US policy, even before the IRGC designation, had already raised the specter of a nuclear arms race in the Middle East. The designation increases the chances that Iran will now walk away from the nuclear agreement. Saudi Arabia is already putting in place the building blocks for its own nuclear program in anticipation of Iran’s abandoning the agreement, and returning to its full-fledged, pre-2015 enrichment project.
The IRGC goes to the heart of the Iranian regime. It was formed to protect the regime immediately after the 1979 revolution, at a time when Iran’s new rulers had reason to distrust the military of the toppled shah.
Some of the shah’s top military and security commanders discussed crushing the revolution at a dinner on New Year’s Eve 1978, some six weeks before the shah’s regime fell. It was the shah’s refusal to endorse their plan that foiled it. The shah feared that large-scale bloodshed would dim the chances of his exiled son ever returning to Iran as the new shah.
The IRGC has since developed into a key pillar of Iran’s defense strategy, which seeks to counter perceived covert operations by the US, Saudi Arabia, and Israel by supporting proxies across the Middle East. This strategy has proven both effective and costly. That cost has been raised by Iran’s failure to address fears that the strategy is an effort to export its revolution and topple the region’s conservative regimes, particularly in the Gulf.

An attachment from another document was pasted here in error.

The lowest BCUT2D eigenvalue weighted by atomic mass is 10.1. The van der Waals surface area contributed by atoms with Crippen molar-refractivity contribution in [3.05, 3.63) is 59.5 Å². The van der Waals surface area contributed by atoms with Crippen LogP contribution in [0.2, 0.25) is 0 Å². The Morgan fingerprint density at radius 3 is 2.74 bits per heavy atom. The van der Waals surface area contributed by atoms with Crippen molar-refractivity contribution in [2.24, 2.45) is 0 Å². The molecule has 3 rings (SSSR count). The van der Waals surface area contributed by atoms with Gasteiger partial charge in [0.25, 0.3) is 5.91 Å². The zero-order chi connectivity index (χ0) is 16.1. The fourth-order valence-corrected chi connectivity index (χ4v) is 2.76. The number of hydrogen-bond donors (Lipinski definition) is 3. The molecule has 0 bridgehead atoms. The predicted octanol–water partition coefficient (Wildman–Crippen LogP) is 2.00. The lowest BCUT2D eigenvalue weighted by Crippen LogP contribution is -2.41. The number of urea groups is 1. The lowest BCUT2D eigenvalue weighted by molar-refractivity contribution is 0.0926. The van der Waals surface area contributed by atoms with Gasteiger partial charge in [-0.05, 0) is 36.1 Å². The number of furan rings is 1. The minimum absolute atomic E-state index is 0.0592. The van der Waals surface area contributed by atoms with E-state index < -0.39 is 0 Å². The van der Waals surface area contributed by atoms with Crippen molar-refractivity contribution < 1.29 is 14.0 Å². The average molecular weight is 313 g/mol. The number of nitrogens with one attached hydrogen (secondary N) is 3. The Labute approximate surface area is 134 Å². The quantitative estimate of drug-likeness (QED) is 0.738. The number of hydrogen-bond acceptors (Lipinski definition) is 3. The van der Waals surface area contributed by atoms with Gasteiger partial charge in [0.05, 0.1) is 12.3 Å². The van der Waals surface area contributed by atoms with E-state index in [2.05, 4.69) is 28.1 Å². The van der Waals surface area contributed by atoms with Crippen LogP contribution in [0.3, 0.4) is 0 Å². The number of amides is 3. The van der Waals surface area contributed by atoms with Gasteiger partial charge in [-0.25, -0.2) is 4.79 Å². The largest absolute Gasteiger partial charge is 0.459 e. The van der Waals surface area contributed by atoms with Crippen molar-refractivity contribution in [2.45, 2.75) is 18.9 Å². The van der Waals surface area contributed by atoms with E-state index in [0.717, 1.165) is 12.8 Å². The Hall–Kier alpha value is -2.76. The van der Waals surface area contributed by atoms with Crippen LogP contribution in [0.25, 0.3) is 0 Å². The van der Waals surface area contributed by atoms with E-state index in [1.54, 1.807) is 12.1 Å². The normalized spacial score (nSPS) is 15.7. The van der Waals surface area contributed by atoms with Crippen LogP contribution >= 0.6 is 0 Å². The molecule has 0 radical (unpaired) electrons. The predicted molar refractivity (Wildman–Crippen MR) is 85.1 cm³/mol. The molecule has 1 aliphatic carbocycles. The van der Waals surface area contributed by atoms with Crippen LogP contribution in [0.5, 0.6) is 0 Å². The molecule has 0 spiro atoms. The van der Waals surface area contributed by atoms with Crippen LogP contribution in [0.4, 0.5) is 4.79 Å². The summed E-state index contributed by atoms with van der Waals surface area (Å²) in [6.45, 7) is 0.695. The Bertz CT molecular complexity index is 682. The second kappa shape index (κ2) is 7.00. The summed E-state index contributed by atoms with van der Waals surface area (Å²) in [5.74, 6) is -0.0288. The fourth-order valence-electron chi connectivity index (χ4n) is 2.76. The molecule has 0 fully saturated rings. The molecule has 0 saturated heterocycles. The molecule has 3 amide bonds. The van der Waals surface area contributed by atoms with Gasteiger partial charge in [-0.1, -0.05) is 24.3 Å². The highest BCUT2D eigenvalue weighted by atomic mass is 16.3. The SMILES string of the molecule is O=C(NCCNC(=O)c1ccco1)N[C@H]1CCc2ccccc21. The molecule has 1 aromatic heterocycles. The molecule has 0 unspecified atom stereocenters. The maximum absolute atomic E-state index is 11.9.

To be sure, the Iranian revolution constituted a serious threat to autocratic rulers. It was a popular revolt like those that occurred more than 30 years later in the Arab world. The Iranian revolt, however, toppled not only an icon of US power in the Middle East and a monarch, but also created an alternative form of Islamic governance that included a degree of popular sovereignty.
The revolution unleashed a vicious cycle that saw Gulf states fund the eight-year Iran-Iraq war in the 1980s, in which up to one million people died; Saudi Arabia wage a four-decade, $100 billion campaign to globally propagate ultra-conservative, anti-Shiite, anti-Iranian strands of Islam; repeated attempts to stoke ethnic tensions among Iran’s disgruntled minorities; and Iranian countermeasures including support for proxies across the Middle East and violent attacks against Americans, Israelis, Jews, and regime opponents around the world.
“Given that the IRGC is already sanctioned by the US Treasury, this step is both gratuitous and provocative. It will also put countries such as Iraq and Lebanon in even more difficult situations as they have no alternative but to deal with the IRGC. It will strengthen calls by pro-Iran groups in Iraq to expel US troops,” said Barbara Slavin, an Iran expert at the Washington’s Atlantic Council.
Dr. James M. Dorsey, a non-resident Senior Associate at the BESA Center, is a senior fellow at the S. Rajaratnam School of International Studies at Singapore’s Nanyang Technological University and co-director of the University of Würzburg’s Institute for Fan Culture.
A version of this article was originally published by The BESA Center.